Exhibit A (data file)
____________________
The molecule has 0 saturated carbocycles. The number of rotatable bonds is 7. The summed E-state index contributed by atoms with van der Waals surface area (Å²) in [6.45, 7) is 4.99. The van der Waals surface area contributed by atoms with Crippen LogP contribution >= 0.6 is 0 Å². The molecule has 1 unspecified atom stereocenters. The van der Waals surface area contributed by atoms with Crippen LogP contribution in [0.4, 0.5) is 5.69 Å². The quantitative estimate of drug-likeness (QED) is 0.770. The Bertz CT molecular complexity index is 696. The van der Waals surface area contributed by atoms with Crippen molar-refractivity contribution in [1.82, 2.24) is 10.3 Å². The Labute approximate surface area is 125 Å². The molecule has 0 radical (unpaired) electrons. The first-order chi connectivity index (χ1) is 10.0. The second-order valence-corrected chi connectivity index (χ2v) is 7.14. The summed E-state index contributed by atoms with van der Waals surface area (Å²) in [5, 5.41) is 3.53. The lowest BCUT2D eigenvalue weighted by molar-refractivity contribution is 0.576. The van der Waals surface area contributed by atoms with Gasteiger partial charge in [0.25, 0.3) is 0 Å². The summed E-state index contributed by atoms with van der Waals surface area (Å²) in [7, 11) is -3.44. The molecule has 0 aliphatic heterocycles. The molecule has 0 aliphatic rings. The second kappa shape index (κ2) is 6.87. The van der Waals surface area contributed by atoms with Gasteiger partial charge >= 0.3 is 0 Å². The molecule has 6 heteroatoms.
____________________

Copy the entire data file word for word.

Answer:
The molecule has 0 saturated carbocycles. The number of rotatable bonds is 7. The summed E-state index contributed by atoms with van der Waals surface area (Å²) in [6.45, 7) is 4.99. The van der Waals surface area contributed by atoms with Crippen LogP contribution >= 0.6 is 0 Å². The molecule has 1 unspecified atom stereocenters. The van der Waals surface area contributed by atoms with Crippen LogP contribution in [0.4, 0.5) is 5.69 Å². The quantitative estimate of drug-likeness (QED) is 0.770. The Bertz CT molecular complexity index is 696. The van der Waals surface area contributed by atoms with Crippen molar-refractivity contribution in [1.82, 2.24) is 10.3 Å². The Labute approximate surface area is 125 Å². The molecule has 0 radical (unpaired) electrons. The first-order chi connectivity index (χ1) is 10.0. The second-order valence-corrected chi connectivity index (χ2v) is 7.14. The summed E-state index contributed by atoms with van der Waals surface area (Å²) in [5, 5.41) is 3.53. The lowest BCUT2D eigenvalue weighted by molar-refractivity contribution is 0.576. The van der Waals surface area contributed by atoms with Gasteiger partial charge in [0.25, 0.3) is 0 Å². The summed E-state index contributed by atoms with van der Waals surface area (Å²) in [7, 11) is -3.44. The molecule has 0 aliphatic heterocycles. The molecule has 0 aliphatic rings. The second kappa shape index (κ2) is 6.87. The van der Waals surface area contributed by atoms with Gasteiger partial charge >= 0.3 is 0 Å². The molecule has 6 heteroatoms.